ASA, Interdisciplinary Associations, and American Studies Now

By Roderick A. Ferguson, author of We Demand: The University and Student Protests

UC Press is proud to be part of the Association of American University Press’s sixth annual University Press Week, whose overreaching theme this year is #LookItUp: Knowledge Matters. Today’s theme is “Producing the Books That Matter,” exemplified by the new series American Studies Now. We encourage you to also visit our fellow university presses blogging on this theme today: University Press of Kansas, Georgetown University Press, UBC Press, University of Michigan Press, Fordham University Press, Yale University Press, and MIT Press.

This guest post is part of the ASA blog series published in conjunction with the meeting of the American Studies Association in Chicago, IL Nov. 9-12—and as part of blog series of contributions by authors in the new series American Studies Now.


The question at this historical moment is can we really engage in difficult work. By “difficult,” I mean the ethically and intellectually hard task of unpacking and confronting social regulations and exclusions in their various locations—in nation-states, in academic fields, and in communities. Historically, interdisciplinary fields have demonstrated a greater capacity for this difficult labor as they have been the ones to engender and demand the creation of languages for race, sexuality, gender, class, disability and so on, developing those languages so that various publics might engage social, political, and economic challenges.

“We Demand” by ASA president-elect Roderick A. Ferguson is the first volume in the American Studies Now series.

For me, this is where interdisciplinary organizations like the American Studies Association and the American Studies Now book series join forces. In addition to producing the languages necessary to confront the social forces that have threatened the survival of various minoritized communities, it has been associations like the ASA that have mustered the courage to speak uncomfortable truths about the modes of violence arising from the state as well as from the regimes of race, gender, sexuality and class. Collectively, the interdisciplines—much more so than the disciplines—have assumed the crucial task of confronting domination. In a nation and a world that increasingly prohibits honest and critical encounters, interdisciplinary associations like the ASA are needed now more than ever, needed to produce intellectuals at all levels who will refuse to accept—as Edward Said put it—“the smooth, ever-so-accommodating confirmations of what the powerful or conventional have to say, and what they do. Not just passively unwilling, but actively willing to say so in public.”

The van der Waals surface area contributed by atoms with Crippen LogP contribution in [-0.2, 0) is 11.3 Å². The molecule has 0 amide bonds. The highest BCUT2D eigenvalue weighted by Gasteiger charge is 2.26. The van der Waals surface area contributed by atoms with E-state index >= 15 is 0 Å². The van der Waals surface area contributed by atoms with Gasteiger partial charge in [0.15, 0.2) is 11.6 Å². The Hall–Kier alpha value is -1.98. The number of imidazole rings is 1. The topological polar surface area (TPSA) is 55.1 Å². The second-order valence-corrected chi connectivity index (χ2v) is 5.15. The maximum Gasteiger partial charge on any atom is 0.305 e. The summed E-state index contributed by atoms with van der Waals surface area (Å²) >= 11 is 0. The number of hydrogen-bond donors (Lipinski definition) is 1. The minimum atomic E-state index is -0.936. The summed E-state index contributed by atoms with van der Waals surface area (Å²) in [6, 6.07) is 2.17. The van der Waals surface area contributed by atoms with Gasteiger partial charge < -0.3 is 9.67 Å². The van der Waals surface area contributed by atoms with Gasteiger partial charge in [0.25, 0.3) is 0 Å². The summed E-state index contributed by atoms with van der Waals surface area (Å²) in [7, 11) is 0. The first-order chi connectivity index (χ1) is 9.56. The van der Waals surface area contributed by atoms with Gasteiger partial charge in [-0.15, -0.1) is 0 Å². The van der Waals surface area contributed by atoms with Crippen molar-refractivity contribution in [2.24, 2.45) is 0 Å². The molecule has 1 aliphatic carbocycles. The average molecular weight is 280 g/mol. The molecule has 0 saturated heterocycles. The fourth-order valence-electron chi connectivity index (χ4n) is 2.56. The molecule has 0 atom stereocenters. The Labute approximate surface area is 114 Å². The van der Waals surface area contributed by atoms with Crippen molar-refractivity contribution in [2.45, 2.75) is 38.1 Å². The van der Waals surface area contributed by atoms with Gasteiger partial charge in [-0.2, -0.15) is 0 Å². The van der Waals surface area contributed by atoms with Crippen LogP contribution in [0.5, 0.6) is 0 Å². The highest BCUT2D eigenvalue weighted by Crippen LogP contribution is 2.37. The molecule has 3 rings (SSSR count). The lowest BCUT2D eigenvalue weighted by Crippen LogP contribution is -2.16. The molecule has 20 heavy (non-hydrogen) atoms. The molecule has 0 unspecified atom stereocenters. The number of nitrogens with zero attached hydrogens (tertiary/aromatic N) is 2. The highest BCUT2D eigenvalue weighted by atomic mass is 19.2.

The stakes of this commitment to critical articulations were made clear by the old woman in Toni Morrison’s 1993 Nobel address, the one who offers a lesson about the vital importance of language, the one who warned that yielding to the confirmations of the powerful could only lead to what she called “tongue-suicide.” This murder of critical thinking, she said, is “common among the infantile heads of state and power merchants whose evacuated language leaves them with no access to what is left of their human instincts, for they speak only to those who obey, or in order to force obedience.” In this moment, we need a network of cultures whose primary purpose is to studiously reactivate the deep and public obligations of critical intellection.

American Studies Now is poised to be an access point within this network of cultures. If the series is designed—as the editors argue—to “refuse the distinction between politics and culture,” then one of the of the ways in which it embodies that is by creating books written for undergraduate audiences, books designed to give undergraduates the tools to raise the level of social discussion. As such, American Studies Now participates in a larger interdisciplinary culture whose job is the creation of intellectual networks that can actively develop critical and imaginative publics within and outside our scholarly associations.


Roderick A. Ferguson is Professor of American Studies, Gender and Sexuality Studies, and African American Studies at the University of Illinois-Chicago. He was Associate Editor of American Quarterly from 2007 to 2010 and is president-elect of the American Studies Association.

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